It’s no longer going to be a free ride for bad actors in the crypto scene as U.S. regulatory agencies are beginning to take action against these players. The latest to feel the wrath of the regulators is Russia-based cryptocurrency exchange, Suex who the US Treasury’s Office of Foreign Asset Control recently sanctioned.
According to the Treasury Department, Suex was sanctioned because of the role it has been playing in enabling payment for ransomware gangs, scammers, and even the defunct exchange, BTC-e, which was shut down by the U.S. Department of Justice two years ago.
In its official release, the US department added 25 addresses associated with Suex to the Specially Designated Nationals List which usually included terrorists, war criminals, authoritarian regimes, and the likes. The addresses in the release include ETH, BTC, and USDT addresses.
Ransomware has become a significant issue after recent high-profile attacks on infrastructure in the US. In 2020, ransomware attacks rose by 300%. These attacks affected the supply chain and other critical infrastructures as cybercriminals had control of critical information. A notable case was the Colonial Pipeline attack which forced the company offline for six days.
Chainalysis Played a Role in the Investigation
OFAC didn’t work alone on this. It partnered with the crypto analytics company, Chainanalysis in the investigation. Chain analysis discovered that in the past three years, Suex had received 160 million worth of Bitcoin. These funds came from various shady sources, including deposits from darknet markets, including the largest, Hydra.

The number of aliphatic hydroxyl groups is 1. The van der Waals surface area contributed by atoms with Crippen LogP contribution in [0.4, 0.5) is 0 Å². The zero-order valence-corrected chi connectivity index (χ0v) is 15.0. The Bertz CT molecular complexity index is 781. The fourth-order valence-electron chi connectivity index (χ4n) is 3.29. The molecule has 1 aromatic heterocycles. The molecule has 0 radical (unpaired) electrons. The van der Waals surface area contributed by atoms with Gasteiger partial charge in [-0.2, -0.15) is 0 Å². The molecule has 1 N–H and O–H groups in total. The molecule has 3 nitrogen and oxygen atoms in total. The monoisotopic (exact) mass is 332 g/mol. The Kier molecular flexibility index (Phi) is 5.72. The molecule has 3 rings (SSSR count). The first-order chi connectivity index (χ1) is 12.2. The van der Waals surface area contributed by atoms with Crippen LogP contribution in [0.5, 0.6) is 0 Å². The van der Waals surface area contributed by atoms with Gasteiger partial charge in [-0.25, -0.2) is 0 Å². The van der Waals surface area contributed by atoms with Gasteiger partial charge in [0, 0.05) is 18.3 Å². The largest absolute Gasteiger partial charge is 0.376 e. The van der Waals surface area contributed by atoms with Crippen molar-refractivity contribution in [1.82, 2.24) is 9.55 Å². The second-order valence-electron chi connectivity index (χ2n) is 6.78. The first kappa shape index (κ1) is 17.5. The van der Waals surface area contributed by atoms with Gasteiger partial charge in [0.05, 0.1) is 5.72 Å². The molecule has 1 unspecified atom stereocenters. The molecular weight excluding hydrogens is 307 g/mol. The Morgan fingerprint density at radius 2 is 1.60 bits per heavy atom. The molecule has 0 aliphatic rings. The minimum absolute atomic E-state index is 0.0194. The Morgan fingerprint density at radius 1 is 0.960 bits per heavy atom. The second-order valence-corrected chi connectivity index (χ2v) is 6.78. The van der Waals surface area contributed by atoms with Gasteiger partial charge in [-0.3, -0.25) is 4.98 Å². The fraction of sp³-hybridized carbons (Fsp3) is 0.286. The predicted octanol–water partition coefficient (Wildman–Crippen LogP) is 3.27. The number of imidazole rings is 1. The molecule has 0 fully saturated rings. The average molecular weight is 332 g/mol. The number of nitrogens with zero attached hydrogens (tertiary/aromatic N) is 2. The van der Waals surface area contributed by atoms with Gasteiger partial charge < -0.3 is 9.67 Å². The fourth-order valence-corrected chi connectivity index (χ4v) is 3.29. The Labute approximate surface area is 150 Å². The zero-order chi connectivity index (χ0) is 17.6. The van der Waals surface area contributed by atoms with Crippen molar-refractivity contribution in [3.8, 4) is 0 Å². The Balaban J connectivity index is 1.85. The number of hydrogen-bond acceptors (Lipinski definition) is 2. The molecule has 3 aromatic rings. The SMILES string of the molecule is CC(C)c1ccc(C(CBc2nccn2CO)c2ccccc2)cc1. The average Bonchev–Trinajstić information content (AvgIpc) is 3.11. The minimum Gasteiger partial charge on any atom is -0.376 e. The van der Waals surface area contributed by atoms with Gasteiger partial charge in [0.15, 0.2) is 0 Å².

According to the Global Public Sector Chief Technology Officer for Chainalysis, Gervais Grigg, the firm has been investigating Suex for some time before the Treasury Department also got involved. In his opinion, disrupting the supply chain is the best way to deal with the ransomware issue.
Most cybercriminals demand payments in cryptocurrencies due to the anonymity it provides. Though the bulk of crypto activities are legal, bad actors’ exploitation remains a significant issue. Ransomware has also become a major political issue recently. Thus, government agencies have developed an interest in crypto exchanges, especially those used to facilitate such attacks.
Interestingly, Suex is registered in Prague and its two physical offices are in St. Petersburg and Moscow. According to reports, 40% of the transactions on the exchange involve unlawful activities. With this sanction, we can expect more sanctions against crypto exchanges that are aiding bad actors.